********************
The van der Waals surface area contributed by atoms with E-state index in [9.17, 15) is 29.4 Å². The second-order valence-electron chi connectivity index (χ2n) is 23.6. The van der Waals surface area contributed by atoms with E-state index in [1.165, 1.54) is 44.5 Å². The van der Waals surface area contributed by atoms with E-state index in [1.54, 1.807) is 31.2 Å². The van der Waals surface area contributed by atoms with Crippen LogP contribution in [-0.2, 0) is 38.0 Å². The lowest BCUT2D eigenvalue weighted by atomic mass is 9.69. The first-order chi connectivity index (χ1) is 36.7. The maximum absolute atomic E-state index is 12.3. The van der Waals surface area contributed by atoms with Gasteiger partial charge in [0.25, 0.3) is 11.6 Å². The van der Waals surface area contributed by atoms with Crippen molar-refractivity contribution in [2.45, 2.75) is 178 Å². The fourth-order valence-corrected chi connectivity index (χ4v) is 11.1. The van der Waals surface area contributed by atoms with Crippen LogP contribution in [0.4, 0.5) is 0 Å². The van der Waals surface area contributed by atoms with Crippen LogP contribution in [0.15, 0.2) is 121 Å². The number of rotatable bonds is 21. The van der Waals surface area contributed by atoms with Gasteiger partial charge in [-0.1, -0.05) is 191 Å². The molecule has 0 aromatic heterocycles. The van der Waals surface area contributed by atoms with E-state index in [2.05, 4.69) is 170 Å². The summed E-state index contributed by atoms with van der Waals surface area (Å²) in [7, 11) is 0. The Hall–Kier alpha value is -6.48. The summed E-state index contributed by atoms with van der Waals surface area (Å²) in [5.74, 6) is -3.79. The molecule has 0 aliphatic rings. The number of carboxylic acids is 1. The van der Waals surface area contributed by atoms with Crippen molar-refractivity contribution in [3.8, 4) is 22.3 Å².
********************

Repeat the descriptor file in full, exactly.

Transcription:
The van der Waals surface area contributed by atoms with E-state index in [9.17, 15) is 29.4 Å². The second-order valence-electron chi connectivity index (χ2n) is 23.6. The van der Waals surface area contributed by atoms with E-state index in [1.165, 1.54) is 44.5 Å². The van der Waals surface area contributed by atoms with E-state index in [1.54, 1.807) is 31.2 Å². The van der Waals surface area contributed by atoms with Crippen LogP contribution in [-0.2, 0) is 38.0 Å². The lowest BCUT2D eigenvalue weighted by atomic mass is 9.69. The first-order chi connectivity index (χ1) is 36.7. The maximum absolute atomic E-state index is 12.3. The van der Waals surface area contributed by atoms with Gasteiger partial charge in [0.25, 0.3) is 11.6 Å². The van der Waals surface area contributed by atoms with Crippen molar-refractivity contribution in [2.45, 2.75) is 178 Å². The fourth-order valence-corrected chi connectivity index (χ4v) is 11.1. The van der Waals surface area contributed by atoms with Crippen LogP contribution in [0.4, 0.5) is 0 Å². The van der Waals surface area contributed by atoms with Crippen LogP contribution in [0.15, 0.2) is 121 Å². The number of rotatable bonds is 21. The van der Waals surface area contributed by atoms with Gasteiger partial charge in [-0.1, -0.05) is 191 Å². The molecule has 0 aromatic heterocycles. The van der Waals surface area contributed by atoms with E-state index in [2.05, 4.69) is 170 Å². The summed E-state index contributed by atoms with van der Waals surface area (Å²) in [7, 11) is 0. The Hall–Kier alpha value is -6.48. The summed E-state index contributed by atoms with van der Waals surface area (Å²) in [5.74, 6) is -3.79. The molecule has 0 aliphatic rings. The number of carboxylic acids is 1. The van der Waals surface area contributed by atoms with Crippen molar-refractivity contribution in [3.8, 4) is 22.3 Å².